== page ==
This article is from the archives of the UB Reporter.

Questions & Answers

Published: November 8, 2007

D. Munroe Eagles, professor of political science and associate dean for graduate studies and social sciences in the College of Arts and Sciences, is program director for the Advanced Certificate in Canadian Studies.

What is the Advanced Certificate in Canadian Studies?

The Advanced Certificate in Canadian Studies is a 15-credit-hour graduate program of approved study centered on our neighbor to the north, Canada. There are two required courses in the program, one of which provides a general overview of Canada and Canadian Studies. The second required course focuses more on the topic of Canadian-American relations, both in general and as they are manifested here on the Niagara Frontier border. The remaining credits for the certificate can be fulfilled from a list of approved courses that have substantial Canadian content, or with prior approval by courses that may not have Canadian content per se, but in which the student could focus her/his research on Canadian materials. There also are opportunities to earn course credit for internship and directed research. The certificate can be earned on its own or it may be earned in conjunction with other graduate or professional degrees.

Why is it important for UB to have a focus in Canadian studies?

Canada is enormously important for the United States. The two countries share the largest bilateral trade relationship in the world—with about $1 billion in trade crossing the border on a daily basis—and the longest undefended border in the world. Our proximity, history, culture and common interests create a single binational community of fate. Our geographic location at one of the busiest and most important border-crossing points gives us a special opportunity to appreciate and understand this relationship. UB is the only major public research institution that is located virtually on the Canadian border. Not surprisingly, UB has been one of the most active universities in the country in conducting research and teaching on Canada. Until now, however, we have not taken advantage of the breadth and depth of our Canada-related activities to create an academic program on Canadian studies.

This is a graduate program. What options are there for undergraduates who would like to specialize in Canadian studies?

At present, we have not developed an undergraduate program in Canadian studies, but we hope to do so in the near future. Until this is done, however, undergraduates can pursue Canada-related studies in a large number of departments and programs within the College of Arts and Sciences and the School of Architecture and Planning. A glance at the list of faculty participating by offering courses with Canadian content in our graduate certificate program will give some partial indication of the most likely places for students to look for these opportunities, but this list is far from exhaustive. Beyond what we do here at UB, however, interested students should consider taking advantage of some of our collaborative agreements for student exchange with Canadian universities. At present, the College of Arts and Sciences has such an agreement with the University of Toronto, and UB recently signed a broad cooperative agreement that provides for student and faculty exchanges with Brock University in St. Catharines, Ontario.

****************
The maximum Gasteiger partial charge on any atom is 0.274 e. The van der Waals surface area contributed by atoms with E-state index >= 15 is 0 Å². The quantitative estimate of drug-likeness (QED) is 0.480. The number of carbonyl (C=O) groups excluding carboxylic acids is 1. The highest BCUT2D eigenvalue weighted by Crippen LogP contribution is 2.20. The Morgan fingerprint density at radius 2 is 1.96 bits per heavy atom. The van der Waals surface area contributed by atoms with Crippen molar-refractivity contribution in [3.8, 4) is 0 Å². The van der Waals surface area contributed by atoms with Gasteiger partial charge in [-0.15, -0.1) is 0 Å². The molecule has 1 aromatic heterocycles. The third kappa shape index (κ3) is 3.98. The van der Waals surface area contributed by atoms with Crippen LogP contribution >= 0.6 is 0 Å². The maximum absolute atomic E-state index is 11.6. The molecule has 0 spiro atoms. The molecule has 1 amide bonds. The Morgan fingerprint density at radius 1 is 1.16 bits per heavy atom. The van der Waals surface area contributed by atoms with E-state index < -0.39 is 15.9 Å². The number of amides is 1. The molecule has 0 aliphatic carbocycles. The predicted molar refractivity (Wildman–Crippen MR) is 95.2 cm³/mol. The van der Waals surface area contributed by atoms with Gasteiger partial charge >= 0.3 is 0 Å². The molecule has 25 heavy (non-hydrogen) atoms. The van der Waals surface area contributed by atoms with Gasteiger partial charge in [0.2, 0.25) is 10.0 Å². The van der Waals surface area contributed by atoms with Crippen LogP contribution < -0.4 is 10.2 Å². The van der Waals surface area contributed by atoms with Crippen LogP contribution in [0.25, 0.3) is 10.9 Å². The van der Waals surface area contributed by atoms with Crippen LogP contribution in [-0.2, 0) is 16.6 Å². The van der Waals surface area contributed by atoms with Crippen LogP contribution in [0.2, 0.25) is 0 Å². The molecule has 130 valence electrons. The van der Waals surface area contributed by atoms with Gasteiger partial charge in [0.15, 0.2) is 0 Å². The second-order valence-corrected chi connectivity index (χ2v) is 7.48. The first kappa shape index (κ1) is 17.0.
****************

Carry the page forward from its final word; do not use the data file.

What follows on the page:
Is this the first step toward UB offering a degree program in Canadian studies, similar to the bachelor's degree program in Asian studies?

If the student interest is strong, as it surely has been in the area of Asian studies, I would very much like to see us move to offer a degree program in Canadian studies.

I understand the Canadian studies program is organizing a conference in the spring. Tell me about it.

As part of the agreement I mentioned earlier with Brock University, UB has agreed to alternate with that Canadian university in hosting an annual student conference called "Crossing Borders." The conference was at Brock last year and it will be held April 3-4 in the Center for Tomorrow on the North Campus. This highly successful conference has been operating for more than a dozen years and has been hosted at a number of institutions around New York State and Southern Ontario. The conference has benefited greatly from the support of the Canadian Consulate in Buffalo and the American Consulate in Toronto. Last year, approximately 80 graduate and undergraduate students took part and we hope to have even more students participate this spring. The call for paper proposals has just gone out, and any student interested in presenting research on Canada or Canadian-American relations should contact me at for further details.

How can interested persons get more information about the Advanced Certificate in Canadian Studies?

Interested students can find out general information on the certificate program at our Web site, or by contacting me at or our program administrator, Donna Banach, at, or at 645-2299, ext. 42.

What question do you wish I had asked, and how would you have answered it?

You might have asked how Canadian studies fits within the UB 2020 planning process, and I would have answered that it was identified as an area of strategic strength within the "Civic Engagement and Public Policy" area. This recognition reflects the tremendous growth in interest and activity in recent years around Canadian studies campus-wide. We hope that the introduction of an academic program at the graduate level will catalyze and stimulate further interest at faculty and student levels at UB, and help prepare our graduates for productive lives and careers in an increasingly interdependent binational environment.